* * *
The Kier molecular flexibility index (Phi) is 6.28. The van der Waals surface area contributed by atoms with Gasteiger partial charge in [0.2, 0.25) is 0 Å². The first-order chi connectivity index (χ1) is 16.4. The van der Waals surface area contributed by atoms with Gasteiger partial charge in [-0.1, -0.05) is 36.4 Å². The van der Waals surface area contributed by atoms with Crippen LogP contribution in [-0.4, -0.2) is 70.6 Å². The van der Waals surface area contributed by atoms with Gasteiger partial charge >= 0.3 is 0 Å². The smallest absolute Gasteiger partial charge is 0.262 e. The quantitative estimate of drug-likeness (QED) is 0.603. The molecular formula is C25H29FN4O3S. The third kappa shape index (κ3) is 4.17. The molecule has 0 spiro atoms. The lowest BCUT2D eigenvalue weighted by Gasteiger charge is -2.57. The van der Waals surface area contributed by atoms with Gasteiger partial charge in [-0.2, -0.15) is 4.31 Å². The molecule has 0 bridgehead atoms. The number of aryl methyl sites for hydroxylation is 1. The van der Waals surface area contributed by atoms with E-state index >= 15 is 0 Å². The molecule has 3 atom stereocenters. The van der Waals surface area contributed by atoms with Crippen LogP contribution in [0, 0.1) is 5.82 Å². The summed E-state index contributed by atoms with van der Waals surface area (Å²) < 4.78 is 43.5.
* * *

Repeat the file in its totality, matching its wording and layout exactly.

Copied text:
The Kier molecular flexibility index (Phi) is 6.28. The van der Waals surface area contributed by atoms with Gasteiger partial charge in [0.2, 0.25) is 0 Å². The first-order chi connectivity index (χ1) is 16.4. The van der Waals surface area contributed by atoms with Gasteiger partial charge in [-0.1, -0.05) is 36.4 Å². The van der Waals surface area contributed by atoms with Crippen LogP contribution in [-0.4, -0.2) is 70.6 Å². The van der Waals surface area contributed by atoms with Gasteiger partial charge >= 0.3 is 0 Å². The smallest absolute Gasteiger partial charge is 0.262 e. The quantitative estimate of drug-likeness (QED) is 0.603. The molecular formula is C25H29FN4O3S. The third kappa shape index (κ3) is 4.17. The molecule has 0 spiro atoms. The lowest BCUT2D eigenvalue weighted by Gasteiger charge is -2.57. The van der Waals surface area contributed by atoms with Gasteiger partial charge in [-0.2, -0.15) is 4.31 Å². The molecule has 0 bridgehead atoms. The number of aryl methyl sites for hydroxylation is 1. The van der Waals surface area contributed by atoms with E-state index >= 15 is 0 Å². The molecule has 3 atom stereocenters. The van der Waals surface area contributed by atoms with Crippen LogP contribution in [0, 0.1) is 5.82 Å². The summed E-state index contributed by atoms with van der Waals surface area (Å²) < 4.78 is 43.5.